Dr. Tunnell held honorary positions such as the Endowed Chair of Biodiversity and Conservation Science at HRI, Regents Professor, and Professor Emeritus. He was also a Fulbright Scholar. A prolific writer, Tunnell published over 120 papers, book chapters, and proceedings, as well as seven books. The most notable were The Laguna Madre of Texas and Tamaulipas, Coral Reefs of the Southern Gulf of Mexico, Encyclopedia of Texas Seashells, Texas Seashells-A Field Guide, and Pioneering Archaeology of the Texas Coastal Bend — The Pape-Tunnell Collection. He was also editor of two book series for Texas A&M University Press: Gulf Coast Books, with 31 titles; and the Harte Research Institute for Gulf of Mexico Studies Series, with 14 titles.

The GoMRI science community extends sincere sympathy to Dr. Tunnell’s family, friends, and colleagues. A celebration of his life is scheduled for July 28, see here for details.

The family requests that in lieu of flowers, please send donations to the Dr. Wes Tunnell Gulf of Mexico Fellowship Program (https://giving.tamucc.edu/) and designate Harte Research Institute with special instructions to “Dr. Wes Tunnell Fellowship.” The Endowed Fellowship supports graduate students pursuing degrees at the Harte Research Institute for Gulf of Mexico Studies.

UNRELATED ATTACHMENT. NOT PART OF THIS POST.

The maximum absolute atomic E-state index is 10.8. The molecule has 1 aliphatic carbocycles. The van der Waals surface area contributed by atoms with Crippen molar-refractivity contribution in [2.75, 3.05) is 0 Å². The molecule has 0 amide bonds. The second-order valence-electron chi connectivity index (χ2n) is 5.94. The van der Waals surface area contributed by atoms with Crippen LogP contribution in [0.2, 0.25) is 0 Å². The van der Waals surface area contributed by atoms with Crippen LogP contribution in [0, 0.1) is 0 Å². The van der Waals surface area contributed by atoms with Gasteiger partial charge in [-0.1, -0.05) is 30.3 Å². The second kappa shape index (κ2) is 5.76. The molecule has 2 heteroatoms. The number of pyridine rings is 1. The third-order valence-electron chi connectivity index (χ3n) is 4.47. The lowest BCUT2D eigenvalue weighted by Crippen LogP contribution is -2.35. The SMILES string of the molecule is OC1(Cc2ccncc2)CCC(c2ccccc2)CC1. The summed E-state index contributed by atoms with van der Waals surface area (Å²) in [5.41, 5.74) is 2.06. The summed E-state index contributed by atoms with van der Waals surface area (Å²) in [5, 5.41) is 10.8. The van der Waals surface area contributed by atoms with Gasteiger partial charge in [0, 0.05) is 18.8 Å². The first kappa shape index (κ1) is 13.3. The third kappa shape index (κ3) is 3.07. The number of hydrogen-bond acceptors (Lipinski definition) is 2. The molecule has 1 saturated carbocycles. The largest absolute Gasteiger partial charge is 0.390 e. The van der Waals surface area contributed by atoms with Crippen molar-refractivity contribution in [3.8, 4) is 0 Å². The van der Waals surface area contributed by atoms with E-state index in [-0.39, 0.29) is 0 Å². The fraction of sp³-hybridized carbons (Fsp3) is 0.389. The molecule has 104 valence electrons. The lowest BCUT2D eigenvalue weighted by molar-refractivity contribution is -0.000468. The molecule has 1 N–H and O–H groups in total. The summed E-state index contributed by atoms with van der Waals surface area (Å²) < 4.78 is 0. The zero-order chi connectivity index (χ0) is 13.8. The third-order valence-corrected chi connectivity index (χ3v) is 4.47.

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The Gulf of Mexico Research Initiative or GoMRI is a 10-year independent research program established to study the effect, and the potential associated impact, of hydrocarbon releases on the environment and public health, as well as to develop improved spill mitigation, oil detection, characterization and remediation technologies.  An independent and academic 20-member Research Board makes the funding and research direction decisions to ensure the intellectual quality, effectiveness and academic independence of the GoMRI research.  All research data, findings and publications will be made publicly available.  The program was established through a $500 million financial commitment from BP.  For more information, visit http://gulfresearchinitiative.org/